As to the proof establishing the existence of a fiduciary relationship between the parties, the evidence was uncontradicted that on the date when Verna disclosed to Harries in Ector County the location, price and ownership of the National 110, the Appellant, Parks-Davis, was employed by Verna to make the appraisal on the first oil well drilling equipment and was actually performing services under that first contract. The version then offered by Verna was that the Appellant, acting through Harries, accepted the appraisal contract on the National 110 in Ector County. This was denied by the Appellant, and its version was that the information concerning the National 110 was commonly known in the industry and that it had already acquired all knowledge concerning the 110 before the date in question. Appellant further offered testimony that Harries was never authorized to enter into the National 110 appraisal contract, and that Harries refused to make the appraisal contract and informed Verna's manager to that effect while in Ector County. Harries further testified that he would have only told Verna that Appellant would undertake the National 110 appraisal contract on behalf of the Appellant only if he had received previous authority and permission to enter the contract from his employer. In this connection, Verna's manager testified that Harries told him that he had received that authority to make the new contract. Under this testimony, the trial Court impliedly made the finding that the new contract was authorized by the Appellant and was made by Harries only after he had received the necessary authority.
According to the version offered by Verna, some time later the manager for Verna heard that the Appellant had purchased the National 110 for its own benefit; the Manager then called the Appellant's manager and, according to his version, the Appellant's manager then admitted that the Appellant had itself purchased the National 110, and that Verna would not benefit from the transaction.
The manager for Verna further testified Verna could have bought the National 110 for $725,000.00; that it stood ready, able and willing to make the purchase; that after he found that the Appellant had bought the rig, advertisements were then circulated on behalf of the Appellant that it would sell the rig at private sale for $1,750,000.00 f.o.b. Houston, Texas, although the advertisement stated that the Appellant was selling the rig in the capacity as auctioneer only.
The parties stipulated that the Appellant is a Texas Corporation with its principal place of business in Dallas County.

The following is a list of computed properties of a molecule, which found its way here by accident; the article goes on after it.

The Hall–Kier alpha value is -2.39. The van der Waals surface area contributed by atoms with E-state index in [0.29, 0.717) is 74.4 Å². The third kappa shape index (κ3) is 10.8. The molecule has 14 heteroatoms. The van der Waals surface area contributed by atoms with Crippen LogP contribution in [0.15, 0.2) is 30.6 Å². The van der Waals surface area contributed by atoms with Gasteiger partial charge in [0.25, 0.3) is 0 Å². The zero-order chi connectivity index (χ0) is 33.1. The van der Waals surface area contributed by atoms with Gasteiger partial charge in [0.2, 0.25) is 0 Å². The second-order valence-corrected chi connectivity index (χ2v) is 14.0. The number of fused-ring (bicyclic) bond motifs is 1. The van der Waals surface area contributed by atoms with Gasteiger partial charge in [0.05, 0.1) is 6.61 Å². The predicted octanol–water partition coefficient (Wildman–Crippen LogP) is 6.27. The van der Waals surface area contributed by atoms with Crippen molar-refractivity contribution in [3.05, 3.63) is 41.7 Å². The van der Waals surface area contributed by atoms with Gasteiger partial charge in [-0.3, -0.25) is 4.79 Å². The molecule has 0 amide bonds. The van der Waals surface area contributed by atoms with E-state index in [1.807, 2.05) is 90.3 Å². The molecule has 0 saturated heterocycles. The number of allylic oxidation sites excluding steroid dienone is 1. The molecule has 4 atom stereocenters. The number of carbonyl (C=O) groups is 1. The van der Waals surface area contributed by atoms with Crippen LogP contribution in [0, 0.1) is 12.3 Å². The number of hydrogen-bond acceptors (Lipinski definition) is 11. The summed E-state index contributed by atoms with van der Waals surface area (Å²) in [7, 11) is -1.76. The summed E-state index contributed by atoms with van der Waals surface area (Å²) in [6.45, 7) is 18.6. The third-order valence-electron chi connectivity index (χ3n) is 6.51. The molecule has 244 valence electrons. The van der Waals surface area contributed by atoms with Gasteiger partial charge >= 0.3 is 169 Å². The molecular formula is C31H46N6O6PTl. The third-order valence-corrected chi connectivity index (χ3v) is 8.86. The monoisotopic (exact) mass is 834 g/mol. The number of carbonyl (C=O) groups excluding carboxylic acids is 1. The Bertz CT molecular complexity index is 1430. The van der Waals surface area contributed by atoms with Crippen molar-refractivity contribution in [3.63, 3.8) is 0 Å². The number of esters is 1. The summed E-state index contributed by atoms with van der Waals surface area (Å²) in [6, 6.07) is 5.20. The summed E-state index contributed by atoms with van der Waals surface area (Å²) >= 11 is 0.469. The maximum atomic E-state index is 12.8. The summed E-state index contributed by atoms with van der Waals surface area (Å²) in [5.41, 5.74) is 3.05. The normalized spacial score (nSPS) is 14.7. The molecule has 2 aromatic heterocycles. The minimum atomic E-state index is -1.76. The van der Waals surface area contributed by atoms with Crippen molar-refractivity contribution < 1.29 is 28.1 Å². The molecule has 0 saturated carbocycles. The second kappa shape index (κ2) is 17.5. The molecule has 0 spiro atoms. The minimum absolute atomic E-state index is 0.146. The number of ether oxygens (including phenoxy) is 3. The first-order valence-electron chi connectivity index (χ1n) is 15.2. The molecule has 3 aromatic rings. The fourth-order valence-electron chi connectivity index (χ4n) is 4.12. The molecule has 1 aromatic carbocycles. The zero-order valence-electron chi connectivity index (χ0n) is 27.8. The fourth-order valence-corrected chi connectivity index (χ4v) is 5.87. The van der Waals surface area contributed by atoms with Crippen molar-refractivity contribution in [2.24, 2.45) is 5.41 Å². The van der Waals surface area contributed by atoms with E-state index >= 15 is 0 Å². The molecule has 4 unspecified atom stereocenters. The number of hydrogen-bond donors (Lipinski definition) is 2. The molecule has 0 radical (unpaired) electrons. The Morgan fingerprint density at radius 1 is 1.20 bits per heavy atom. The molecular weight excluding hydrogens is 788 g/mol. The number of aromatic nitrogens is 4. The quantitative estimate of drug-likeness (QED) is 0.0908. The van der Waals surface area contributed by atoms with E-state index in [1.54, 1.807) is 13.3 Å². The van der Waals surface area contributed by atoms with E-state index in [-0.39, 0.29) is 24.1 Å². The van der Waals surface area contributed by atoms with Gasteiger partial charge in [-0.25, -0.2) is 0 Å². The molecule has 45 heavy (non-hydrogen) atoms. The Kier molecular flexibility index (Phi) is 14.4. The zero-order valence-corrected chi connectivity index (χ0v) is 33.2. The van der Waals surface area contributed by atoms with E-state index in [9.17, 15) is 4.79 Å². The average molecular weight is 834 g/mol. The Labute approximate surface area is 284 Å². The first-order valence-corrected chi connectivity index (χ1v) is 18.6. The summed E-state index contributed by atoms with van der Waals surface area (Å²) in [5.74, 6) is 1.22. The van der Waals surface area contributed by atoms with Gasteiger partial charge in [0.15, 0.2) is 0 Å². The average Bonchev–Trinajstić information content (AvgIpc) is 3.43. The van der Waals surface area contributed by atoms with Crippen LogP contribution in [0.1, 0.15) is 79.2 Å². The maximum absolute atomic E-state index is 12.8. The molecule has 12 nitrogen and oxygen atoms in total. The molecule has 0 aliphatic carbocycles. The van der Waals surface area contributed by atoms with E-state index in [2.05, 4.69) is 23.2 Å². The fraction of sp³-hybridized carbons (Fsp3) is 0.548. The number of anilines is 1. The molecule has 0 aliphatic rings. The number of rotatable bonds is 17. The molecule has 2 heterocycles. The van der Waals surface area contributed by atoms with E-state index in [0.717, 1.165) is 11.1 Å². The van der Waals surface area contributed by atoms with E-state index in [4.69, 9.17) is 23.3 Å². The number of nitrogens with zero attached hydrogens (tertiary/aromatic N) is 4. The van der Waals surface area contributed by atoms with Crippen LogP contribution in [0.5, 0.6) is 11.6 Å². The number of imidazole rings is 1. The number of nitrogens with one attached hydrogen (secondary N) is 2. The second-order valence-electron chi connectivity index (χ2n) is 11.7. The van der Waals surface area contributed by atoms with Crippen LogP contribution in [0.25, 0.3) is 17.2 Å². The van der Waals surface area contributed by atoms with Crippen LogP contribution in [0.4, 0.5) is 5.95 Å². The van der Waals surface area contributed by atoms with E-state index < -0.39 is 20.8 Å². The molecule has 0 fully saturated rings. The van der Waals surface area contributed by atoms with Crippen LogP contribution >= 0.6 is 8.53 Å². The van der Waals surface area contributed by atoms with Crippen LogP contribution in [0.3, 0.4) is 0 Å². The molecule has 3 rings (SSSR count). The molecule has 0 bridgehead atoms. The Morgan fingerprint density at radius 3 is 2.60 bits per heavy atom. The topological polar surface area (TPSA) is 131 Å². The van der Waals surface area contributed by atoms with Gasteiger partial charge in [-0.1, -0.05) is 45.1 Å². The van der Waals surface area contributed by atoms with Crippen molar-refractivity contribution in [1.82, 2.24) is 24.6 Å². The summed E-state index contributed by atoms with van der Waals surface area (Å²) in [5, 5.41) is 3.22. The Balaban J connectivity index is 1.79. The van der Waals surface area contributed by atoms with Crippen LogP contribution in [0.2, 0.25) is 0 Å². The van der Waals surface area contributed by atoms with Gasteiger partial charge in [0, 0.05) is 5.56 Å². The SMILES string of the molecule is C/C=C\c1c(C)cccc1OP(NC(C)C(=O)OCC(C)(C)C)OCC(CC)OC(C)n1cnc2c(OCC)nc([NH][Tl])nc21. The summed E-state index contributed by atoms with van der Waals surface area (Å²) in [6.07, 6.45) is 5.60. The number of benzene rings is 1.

Verna's cause of action is based upon the breach of a fiduciary or confidential relationship. Under the facts discussed, Verna established that a fiduciary or confidential relationship was created in Ector County and that the Appellant obtained an advantage with regard to the subject matter of that relationship. As noted, the Appellant became the agent and fiduciary of Verna Drilling Company for the purposes of appraising the National 110. It was then subject to the duty as an agent not to compete with the principal concerning the subject matter of its agency. Restatement (2d) of Agency sec. 393 at 216 (1958). The relationship having been established, and it being shown that the Appellant then took advantage of the relationship, Verna Drilling Company had met its burden under Subdivision 7.
The evidence establishing venue under Subdivision 7 was also sufficient to maintain venue under Subdivision 23 as Parks-Davis is a Texas corporation. Plaintiff may rely upon Subdivision 23 if the transactions relating to the primary right sued upon or the breach thereof occurred in the county of suit. Inglewood National Bank of Dallas v. First Bank & Trust of Bryan, 485 S.W.2d 842 (Tex.Civ.App.--Waco 1972, no writ). Here, the primary right sued upon was created in Ector County when the Appellant undertook the appraisal of the National 110 and the confidential information was given.
After considering the points attacking the trial Court's implied findings that a fiduciary relationship existed between the parties, that there was a breach of such fiduciary relationship, that Harries was authorized to obligate the Appellant in making the appraisal of the National 110 rig, and that the Appellant subsequently bought the drilling rig, and having considered the evidence and the inferences arising therefrom which support the trial Court's implied findings, we overrule the legal insufficiency attack made on the findings. After having reviewed the factual sufficiency attack upon the same implied findings, and having considered all of the evidence, we overrule the latter attack as well.
Venue in this case is sustainable in Ector County under both Subdivisions 7 and 23, and the judgment of the trial Court is affirmed.
© 1998 VersusLaw Inc.